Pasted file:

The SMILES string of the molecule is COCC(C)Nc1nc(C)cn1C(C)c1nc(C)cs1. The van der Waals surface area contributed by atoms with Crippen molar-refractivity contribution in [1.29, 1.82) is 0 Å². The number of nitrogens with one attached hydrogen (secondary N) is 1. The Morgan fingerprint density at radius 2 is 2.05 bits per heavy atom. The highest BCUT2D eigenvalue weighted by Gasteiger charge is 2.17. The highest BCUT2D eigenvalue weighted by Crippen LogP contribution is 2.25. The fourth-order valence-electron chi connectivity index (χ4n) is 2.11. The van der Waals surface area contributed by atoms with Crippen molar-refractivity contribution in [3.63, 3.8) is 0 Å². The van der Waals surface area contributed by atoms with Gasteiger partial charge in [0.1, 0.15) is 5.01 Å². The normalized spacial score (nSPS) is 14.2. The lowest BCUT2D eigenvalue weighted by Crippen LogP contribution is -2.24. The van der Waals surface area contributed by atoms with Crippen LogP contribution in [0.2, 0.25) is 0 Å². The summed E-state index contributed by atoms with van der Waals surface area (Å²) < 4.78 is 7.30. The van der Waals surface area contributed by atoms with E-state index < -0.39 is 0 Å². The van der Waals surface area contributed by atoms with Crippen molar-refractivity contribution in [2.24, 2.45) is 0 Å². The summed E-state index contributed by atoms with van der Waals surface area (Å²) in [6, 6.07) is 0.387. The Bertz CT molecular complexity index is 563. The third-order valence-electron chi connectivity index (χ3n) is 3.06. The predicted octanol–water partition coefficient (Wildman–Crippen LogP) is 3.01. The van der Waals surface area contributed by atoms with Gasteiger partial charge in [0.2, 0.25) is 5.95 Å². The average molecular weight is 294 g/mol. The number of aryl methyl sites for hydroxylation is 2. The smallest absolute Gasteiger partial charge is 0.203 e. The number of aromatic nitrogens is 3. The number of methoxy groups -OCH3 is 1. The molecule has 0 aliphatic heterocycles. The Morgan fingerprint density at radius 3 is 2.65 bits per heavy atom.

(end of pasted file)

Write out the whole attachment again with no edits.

The SMILES string of the molecule is COCC(C)Nc1nc(C)cn1C(C)c1nc(C)cs1. The van der Waals surface area contributed by atoms with Crippen molar-refractivity contribution in [1.29, 1.82) is 0 Å². The number of nitrogens with one attached hydrogen (secondary N) is 1. The Morgan fingerprint density at radius 2 is 2.05 bits per heavy atom. The highest BCUT2D eigenvalue weighted by Gasteiger charge is 2.17. The highest BCUT2D eigenvalue weighted by Crippen LogP contribution is 2.25. The fourth-order valence-electron chi connectivity index (χ4n) is 2.11. The van der Waals surface area contributed by atoms with Crippen molar-refractivity contribution in [3.63, 3.8) is 0 Å². The van der Waals surface area contributed by atoms with Gasteiger partial charge in [0.1, 0.15) is 5.01 Å². The normalized spacial score (nSPS) is 14.2. The lowest BCUT2D eigenvalue weighted by Crippen LogP contribution is -2.24. The van der Waals surface area contributed by atoms with Crippen LogP contribution in [0.2, 0.25) is 0 Å². The summed E-state index contributed by atoms with van der Waals surface area (Å²) < 4.78 is 7.30. The van der Waals surface area contributed by atoms with E-state index < -0.39 is 0 Å². The van der Waals surface area contributed by atoms with Crippen molar-refractivity contribution in [2.24, 2.45) is 0 Å². The summed E-state index contributed by atoms with van der Waals surface area (Å²) in [6, 6.07) is 0.387. The Bertz CT molecular complexity index is 563. The third-order valence-electron chi connectivity index (χ3n) is 3.06. The predicted octanol–water partition coefficient (Wildman–Crippen LogP) is 3.01. The van der Waals surface area contributed by atoms with Gasteiger partial charge in [0.2, 0.25) is 5.95 Å². The average molecular weight is 294 g/mol. The number of aryl methyl sites for hydroxylation is 2. The smallest absolute Gasteiger partial charge is 0.203 e. The number of aromatic nitrogens is 3. The number of methoxy groups -OCH3 is 1. The molecule has 0 aliphatic heterocycles. The Morgan fingerprint density at radius 3 is 2.65 bits per heavy atom.